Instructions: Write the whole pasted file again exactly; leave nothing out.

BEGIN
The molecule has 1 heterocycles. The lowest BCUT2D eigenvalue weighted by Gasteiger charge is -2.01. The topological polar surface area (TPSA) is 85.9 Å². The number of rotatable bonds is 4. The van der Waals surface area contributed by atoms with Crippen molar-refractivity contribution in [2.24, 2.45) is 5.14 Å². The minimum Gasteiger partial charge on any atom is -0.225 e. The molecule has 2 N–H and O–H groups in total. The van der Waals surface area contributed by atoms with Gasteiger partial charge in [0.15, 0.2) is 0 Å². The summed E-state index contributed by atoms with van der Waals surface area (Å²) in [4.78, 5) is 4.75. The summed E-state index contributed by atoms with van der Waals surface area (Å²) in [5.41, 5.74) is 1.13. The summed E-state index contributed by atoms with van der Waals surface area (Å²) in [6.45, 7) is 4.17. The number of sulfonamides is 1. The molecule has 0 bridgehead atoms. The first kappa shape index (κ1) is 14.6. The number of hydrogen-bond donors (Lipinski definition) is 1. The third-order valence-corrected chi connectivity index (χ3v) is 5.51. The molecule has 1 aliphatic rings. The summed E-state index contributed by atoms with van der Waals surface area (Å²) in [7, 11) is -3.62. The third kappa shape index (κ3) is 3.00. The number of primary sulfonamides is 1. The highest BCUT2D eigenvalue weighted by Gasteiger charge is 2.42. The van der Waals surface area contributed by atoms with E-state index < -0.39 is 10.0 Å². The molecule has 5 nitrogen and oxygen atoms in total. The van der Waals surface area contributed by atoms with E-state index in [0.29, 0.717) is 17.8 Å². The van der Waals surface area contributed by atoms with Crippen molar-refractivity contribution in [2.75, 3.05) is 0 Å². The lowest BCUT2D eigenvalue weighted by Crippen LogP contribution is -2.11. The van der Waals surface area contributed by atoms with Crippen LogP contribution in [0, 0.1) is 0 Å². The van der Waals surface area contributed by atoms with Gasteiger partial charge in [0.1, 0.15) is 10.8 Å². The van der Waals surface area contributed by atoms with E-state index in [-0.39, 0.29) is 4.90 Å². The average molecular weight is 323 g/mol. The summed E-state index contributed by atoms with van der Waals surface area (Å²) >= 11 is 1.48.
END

The molecule has 1 heterocycles. The lowest BCUT2D eigenvalue weighted by Gasteiger charge is -2.01. The topological polar surface area (TPSA) is 85.9 Å². The number of rotatable bonds is 4. The van der Waals surface area contributed by atoms with Crippen molar-refractivity contribution in [2.24, 2.45) is 5.14 Å². The minimum Gasteiger partial charge on any atom is -0.225 e. The molecule has 2 N–H and O–H groups in total. The van der Waals surface area contributed by atoms with Gasteiger partial charge in [0.15, 0.2) is 0 Å². The summed E-state index contributed by atoms with van der Waals surface area (Å²) in [4.78, 5) is 4.75. The summed E-state index contributed by atoms with van der Waals surface area (Å²) in [5.41, 5.74) is 1.13. The summed E-state index contributed by atoms with van der Waals surface area (Å²) in [6.45, 7) is 4.17. The number of sulfonamides is 1. The molecule has 0 bridgehead atoms. The first kappa shape index (κ1) is 14.6. The number of hydrogen-bond donors (Lipinski definition) is 1. The third-order valence-corrected chi connectivity index (χ3v) is 5.51. The molecule has 1 aliphatic rings. The summed E-state index contributed by atoms with van der Waals surface area (Å²) in [7, 11) is -3.62. The third kappa shape index (κ3) is 3.00. The number of primary sulfonamides is 1. The highest BCUT2D eigenvalue weighted by Gasteiger charge is 2.42. The van der Waals surface area contributed by atoms with E-state index < -0.39 is 10.0 Å². The molecule has 5 nitrogen and oxygen atoms in total. The van der Waals surface area contributed by atoms with E-state index in [0.29, 0.717) is 17.8 Å². The van der Waals surface area contributed by atoms with Crippen molar-refractivity contribution in [2.75, 3.05) is 0 Å². The lowest BCUT2D eigenvalue weighted by Crippen LogP contribution is -2.11. The van der Waals surface area contributed by atoms with Crippen LogP contribution in [0, 0.1) is 0 Å². The van der Waals surface area contributed by atoms with Gasteiger partial charge in [0.1, 0.15) is 10.8 Å². The van der Waals surface area contributed by atoms with E-state index in [-0.39, 0.29) is 4.90 Å². The average molecular weight is 323 g/mol. The summed E-state index contributed by atoms with van der Waals surface area (Å²) >= 11 is 1.48.